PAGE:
The St. Johns River and area lakes: The bass bite is going strong, but the trick has been to fish seawalls and docks. The best bait by far is live shrimp, but netting them has been tough lately. The shrimping down by Welaka that was so good last week isn’t anymore.
With all the rain, that’s expected. It drops the water salinity in the river and runs the shrimp north, seeking saltier climes.
But that normally coincides with a mullet run at the same time, and they are still staging up in Lake George by the acre. These are generally roe mullet. The big migration will happen, but it’s likely the uncommonly warm water (and air) temperatures are holding them back.
The first northeaster that brings the speckled perch bite on Lake Lochloosa keeps getting better. But the word is that the fish are getting smaller and that some of the anglers are going out twice a day and bringing limits back each time — which is illegal. A 50-fish-per-day-per-person is more than gluttonous as is. But with two or three folks per boat, do the math. No lake can withstand that kind of pressure for long and those who know something about this kind of thing believe Lochloosa will pay for these excesses not far down the road.
The bluegill bite is great, but the trick has been to go inside the shoreline vegetation and fish the flooded trees. Flip a cricket or wiggler up in there and hold on. An added bonus is it’s generally the big ones up in there while the little guys stay out.
The Intracoastal Waterway: The ugly, fresh water is still making things difficult and keeping most of the catching centered around the inlets where there’s a fresh infusion of saltwater on incoming tides.
Flounder have been tough to find as are speckled sea trout. The best bite this week has been on black drum, most in the 3- to 5-pound class.
Next would be the redfish, but there are lots of little rat reds mixed in, so it’s likely you’ll do a bunch of culling.
If you just want to get your line stretched, the jack crevalle are there to oblige. Net some live finger mullet and toss them around the St. Augustine Inlet and you’ll get all the fight you want.
Better yet, replace the treble hooks on a big, noisy, garish-colored topwater plug that you should have thrown away years ago. Replace them with one 4/0 j-hook, and it doesn’t hurt to mash down the barb — you won’t shake one off.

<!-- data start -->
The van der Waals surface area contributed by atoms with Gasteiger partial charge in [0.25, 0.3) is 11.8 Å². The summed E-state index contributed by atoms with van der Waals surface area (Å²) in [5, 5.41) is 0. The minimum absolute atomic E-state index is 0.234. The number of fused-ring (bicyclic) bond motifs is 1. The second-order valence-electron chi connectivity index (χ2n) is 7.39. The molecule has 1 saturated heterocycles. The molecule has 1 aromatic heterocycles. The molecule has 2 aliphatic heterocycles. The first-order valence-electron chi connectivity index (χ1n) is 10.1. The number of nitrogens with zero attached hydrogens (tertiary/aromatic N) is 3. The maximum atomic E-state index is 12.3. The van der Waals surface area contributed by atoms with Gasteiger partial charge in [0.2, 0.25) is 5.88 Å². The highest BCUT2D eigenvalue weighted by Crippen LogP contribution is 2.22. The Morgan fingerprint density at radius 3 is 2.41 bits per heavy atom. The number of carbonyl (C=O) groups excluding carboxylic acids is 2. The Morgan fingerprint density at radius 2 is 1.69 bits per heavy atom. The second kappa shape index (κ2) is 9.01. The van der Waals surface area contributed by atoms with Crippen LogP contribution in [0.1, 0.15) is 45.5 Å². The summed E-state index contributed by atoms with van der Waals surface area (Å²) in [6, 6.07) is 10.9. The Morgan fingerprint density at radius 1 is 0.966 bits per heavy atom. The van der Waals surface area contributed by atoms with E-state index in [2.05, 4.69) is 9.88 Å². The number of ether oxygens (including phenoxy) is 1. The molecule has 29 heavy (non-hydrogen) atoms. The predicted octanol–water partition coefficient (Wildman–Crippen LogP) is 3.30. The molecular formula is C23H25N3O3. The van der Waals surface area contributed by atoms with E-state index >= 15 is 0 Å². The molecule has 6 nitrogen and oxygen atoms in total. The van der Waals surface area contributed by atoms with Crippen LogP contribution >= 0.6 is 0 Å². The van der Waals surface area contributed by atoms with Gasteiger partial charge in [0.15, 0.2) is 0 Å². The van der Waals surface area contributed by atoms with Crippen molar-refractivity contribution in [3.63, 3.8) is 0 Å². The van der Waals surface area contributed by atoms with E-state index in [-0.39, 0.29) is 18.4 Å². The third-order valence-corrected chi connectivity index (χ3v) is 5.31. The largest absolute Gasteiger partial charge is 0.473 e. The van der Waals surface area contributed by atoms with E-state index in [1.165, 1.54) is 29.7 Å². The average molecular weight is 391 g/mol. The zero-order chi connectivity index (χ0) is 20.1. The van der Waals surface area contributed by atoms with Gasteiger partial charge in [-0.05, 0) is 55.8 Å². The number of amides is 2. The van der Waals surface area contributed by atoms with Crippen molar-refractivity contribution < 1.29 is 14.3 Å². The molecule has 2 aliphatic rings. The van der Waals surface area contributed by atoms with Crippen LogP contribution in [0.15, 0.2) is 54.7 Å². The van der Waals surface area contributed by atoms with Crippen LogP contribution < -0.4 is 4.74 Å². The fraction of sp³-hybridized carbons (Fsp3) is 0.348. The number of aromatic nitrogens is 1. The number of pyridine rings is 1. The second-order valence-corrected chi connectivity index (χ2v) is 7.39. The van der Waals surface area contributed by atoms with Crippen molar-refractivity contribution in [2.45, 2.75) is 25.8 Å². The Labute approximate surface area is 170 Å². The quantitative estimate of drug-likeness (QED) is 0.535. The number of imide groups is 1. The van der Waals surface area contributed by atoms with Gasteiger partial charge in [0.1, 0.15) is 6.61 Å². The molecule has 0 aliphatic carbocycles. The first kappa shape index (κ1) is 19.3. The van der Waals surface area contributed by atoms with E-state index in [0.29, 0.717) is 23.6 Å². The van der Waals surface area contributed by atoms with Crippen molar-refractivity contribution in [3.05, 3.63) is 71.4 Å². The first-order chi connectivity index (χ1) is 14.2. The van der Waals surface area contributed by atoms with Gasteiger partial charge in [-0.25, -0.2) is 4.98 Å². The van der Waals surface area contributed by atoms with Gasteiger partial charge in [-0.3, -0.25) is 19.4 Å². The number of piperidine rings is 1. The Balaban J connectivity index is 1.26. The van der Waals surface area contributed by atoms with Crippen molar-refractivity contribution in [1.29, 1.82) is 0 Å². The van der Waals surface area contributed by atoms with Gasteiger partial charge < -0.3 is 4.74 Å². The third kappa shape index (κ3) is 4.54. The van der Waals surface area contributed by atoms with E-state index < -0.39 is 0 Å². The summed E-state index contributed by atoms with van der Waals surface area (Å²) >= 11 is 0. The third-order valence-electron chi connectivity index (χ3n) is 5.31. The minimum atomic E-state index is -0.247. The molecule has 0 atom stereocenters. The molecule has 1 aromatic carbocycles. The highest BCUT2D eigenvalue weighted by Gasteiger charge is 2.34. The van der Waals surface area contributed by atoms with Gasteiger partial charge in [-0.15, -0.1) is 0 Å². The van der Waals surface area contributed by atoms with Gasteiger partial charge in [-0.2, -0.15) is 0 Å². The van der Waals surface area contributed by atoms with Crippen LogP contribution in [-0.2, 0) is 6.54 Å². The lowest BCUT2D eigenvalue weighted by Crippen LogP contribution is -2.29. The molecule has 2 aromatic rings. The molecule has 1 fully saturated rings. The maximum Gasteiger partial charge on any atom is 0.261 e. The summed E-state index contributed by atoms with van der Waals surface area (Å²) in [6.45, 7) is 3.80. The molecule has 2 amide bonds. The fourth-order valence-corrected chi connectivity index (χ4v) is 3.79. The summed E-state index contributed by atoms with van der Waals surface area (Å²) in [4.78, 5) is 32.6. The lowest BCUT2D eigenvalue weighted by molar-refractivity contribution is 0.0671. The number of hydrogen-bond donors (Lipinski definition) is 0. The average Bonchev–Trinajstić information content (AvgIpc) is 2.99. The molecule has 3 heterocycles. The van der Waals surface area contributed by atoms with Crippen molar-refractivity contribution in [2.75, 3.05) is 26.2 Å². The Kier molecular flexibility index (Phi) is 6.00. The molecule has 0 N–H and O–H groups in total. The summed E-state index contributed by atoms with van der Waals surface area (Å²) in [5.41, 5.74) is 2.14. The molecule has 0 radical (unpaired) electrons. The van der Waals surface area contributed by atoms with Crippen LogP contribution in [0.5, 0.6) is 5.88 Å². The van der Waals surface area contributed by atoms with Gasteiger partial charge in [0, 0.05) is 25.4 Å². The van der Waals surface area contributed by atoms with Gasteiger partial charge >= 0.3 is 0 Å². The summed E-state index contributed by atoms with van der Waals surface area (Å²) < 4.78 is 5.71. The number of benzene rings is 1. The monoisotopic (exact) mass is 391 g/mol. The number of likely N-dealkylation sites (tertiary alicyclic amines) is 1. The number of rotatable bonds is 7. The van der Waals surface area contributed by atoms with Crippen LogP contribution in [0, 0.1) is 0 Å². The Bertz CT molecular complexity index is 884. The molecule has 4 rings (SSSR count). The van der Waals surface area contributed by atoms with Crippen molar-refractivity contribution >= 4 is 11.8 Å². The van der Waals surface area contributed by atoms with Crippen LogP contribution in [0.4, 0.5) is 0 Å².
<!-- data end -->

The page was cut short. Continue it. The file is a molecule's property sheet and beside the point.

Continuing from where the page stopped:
That’s the kind of fun you can do for a while. There are also a bunch of juvenile tarpon mixed in. That will definitely send your arms home early.
The Atlantic: Only a couple boats have been outside the inlet since Irma. The Jodi-Lynn went out last weekend. Captain Robert Johnson said the water was pretty ugly until he got out past 140 feet. Then it was the normal mix of triggerfish, redeyes, porgies, amberjack, the occasional grouper and throngs of red snapper.
There were no reports of the local reefs and wrecks.
The weather: East winds will blow Saturday at 10 to 15 knots with seas 3 to 5 feet and bigger out past 20 miles. East winds Sunday at 5 to 10 knots with diminishing seas.
Notice: The Vilano Boat Ramp will be closed until Oct. 31 for a dredging project. The Bait Shack will stay open, though, if you’re looking for bait.
Calendar: The Ancient City Game Fish Association and North East Florida Marlin Association team up to host “Pink Up The Pace” and the “Reel in the Cure” charity tournaments scheduled Oct. 21 out of Camachee Cove Yacht Harbor. This is both an inshore redfish tournament and an offshore competition for sailfish, gamefish or bottom fish. There’s a kickoff party/captain’s meeting set for 6 p.m. Oct. 20. There will be raffles, cocktails and fun. It is open to the public. For more information on the inshore event call Donna at 814-0515. For the offshore event call Scott at 234-7182.
A fishing story: Last week a file showed up on the desk full of fishing pictures and old newspaper clippings. To make a long story short, Mr. Claude Weeks dropped it off. He saw a “Remember When” photo in The Record about a 121-pound tarpon caught in 1953 by Willis Capo. The caption read that it held the tarpon weight record “for many years.”
It may have been Weeks that took it down. He’s pictured here in 1962 with his 135-pounder, hooked outside the inlet on a dead spot, and caught with the late Dr. Joe Shelley aboard. Mr. Weeks, now 91, said he fought the fish all the way to the Bridge of Lions and back into the inlet where it was finally brought to gaff off the Davis Shores seawall. Shelly, at the time, was Weeks’ doctor, tennis partner and fishing buddy — in his spare time he was St. Augustine’s mayor on that well-remembered day. Weeks was the administrator for the then-newly renovated Flagler Hospital.
Week’s said that the tarpon they caught that day were “hung in trees” in Shelley’s backyard and fed to the gators at the alligator farm the next morning. “You would have been surprised at how quickly those gators devoured those huge, cold and stiff tarpon.”
Thanks for sharing Mr. Weeks. Nice fish, for sure.
Jim Sutton writes the weekly fishing report. Contact him at firstname.lastname@example.org.